Properties of Magnets
- Magnets have two poles: north pole (N) and south pole (S)
- Same poles repel each other, and opposite poles attract each other.
- Magnetically hard materials retain their magnetization once they are magnetized and become permanent magnets. e.g. steel
- Magnetically soft materials lose their magnetization easily. e.g. iron
Magnetic Field Lines
- Magnetic field is space around a magnet where magnetic force can be detected.
- Although actual magnetic field cannot be seen, we can visualize magnetic field with imaginary magnetic field lines.
- Magnetic field lines shows
- the shape of the magnetic field.
- the direction of the magnetic field; magnetic field is directed from the north pole to the south pole.
- the strength of the magnetic field; magnetic field is strong where the field lines are close to each other and weak where the lines are far away from each other.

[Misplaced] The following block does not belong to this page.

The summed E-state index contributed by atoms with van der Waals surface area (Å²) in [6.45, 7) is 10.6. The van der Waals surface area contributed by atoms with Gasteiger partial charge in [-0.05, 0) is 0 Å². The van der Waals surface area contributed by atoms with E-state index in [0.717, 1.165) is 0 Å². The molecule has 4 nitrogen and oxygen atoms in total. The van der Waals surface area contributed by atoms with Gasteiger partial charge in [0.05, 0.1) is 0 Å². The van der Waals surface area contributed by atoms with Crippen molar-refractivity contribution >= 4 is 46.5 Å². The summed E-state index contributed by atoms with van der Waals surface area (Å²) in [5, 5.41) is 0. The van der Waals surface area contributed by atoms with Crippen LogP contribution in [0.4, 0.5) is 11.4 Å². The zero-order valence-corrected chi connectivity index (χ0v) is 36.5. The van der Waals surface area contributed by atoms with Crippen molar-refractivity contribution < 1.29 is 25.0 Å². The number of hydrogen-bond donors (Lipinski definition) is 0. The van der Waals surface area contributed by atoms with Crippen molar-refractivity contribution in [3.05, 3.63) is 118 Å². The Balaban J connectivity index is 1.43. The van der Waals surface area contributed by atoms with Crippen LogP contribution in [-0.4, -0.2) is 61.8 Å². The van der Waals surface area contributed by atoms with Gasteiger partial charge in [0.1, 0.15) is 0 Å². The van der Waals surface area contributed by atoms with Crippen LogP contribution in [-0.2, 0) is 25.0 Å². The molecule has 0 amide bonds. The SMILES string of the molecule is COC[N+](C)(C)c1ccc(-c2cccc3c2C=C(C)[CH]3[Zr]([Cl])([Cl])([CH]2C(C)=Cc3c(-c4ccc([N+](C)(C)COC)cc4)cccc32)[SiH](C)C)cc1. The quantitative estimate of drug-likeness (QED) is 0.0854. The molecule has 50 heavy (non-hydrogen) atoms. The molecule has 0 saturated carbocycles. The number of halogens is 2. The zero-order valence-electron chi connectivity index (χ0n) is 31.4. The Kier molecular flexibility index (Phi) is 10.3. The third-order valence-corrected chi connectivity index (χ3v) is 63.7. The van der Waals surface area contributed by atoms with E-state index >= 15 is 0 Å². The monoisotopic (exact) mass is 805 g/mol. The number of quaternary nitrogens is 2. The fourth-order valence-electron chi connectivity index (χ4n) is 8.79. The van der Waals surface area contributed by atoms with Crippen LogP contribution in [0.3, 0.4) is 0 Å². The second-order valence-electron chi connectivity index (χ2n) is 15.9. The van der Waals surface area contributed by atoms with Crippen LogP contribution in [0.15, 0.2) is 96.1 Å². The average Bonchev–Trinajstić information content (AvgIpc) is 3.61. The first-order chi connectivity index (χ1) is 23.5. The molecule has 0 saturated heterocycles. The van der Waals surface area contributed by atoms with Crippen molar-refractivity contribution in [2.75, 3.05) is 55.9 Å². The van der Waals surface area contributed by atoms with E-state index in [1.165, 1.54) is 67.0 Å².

When two bar magnets of opposing poles are placed closely, the region between the two magnets will experience uniform magnetic field, as shown below. That is, the field lines are parallel to each other.
I. Using iron filings - When you spread iron filings near a magnet, the iron filings line up along the magnetic field line.
II. Using compass - When you place compasses near a magnet, the compass will point in the direction of the magnetic field line.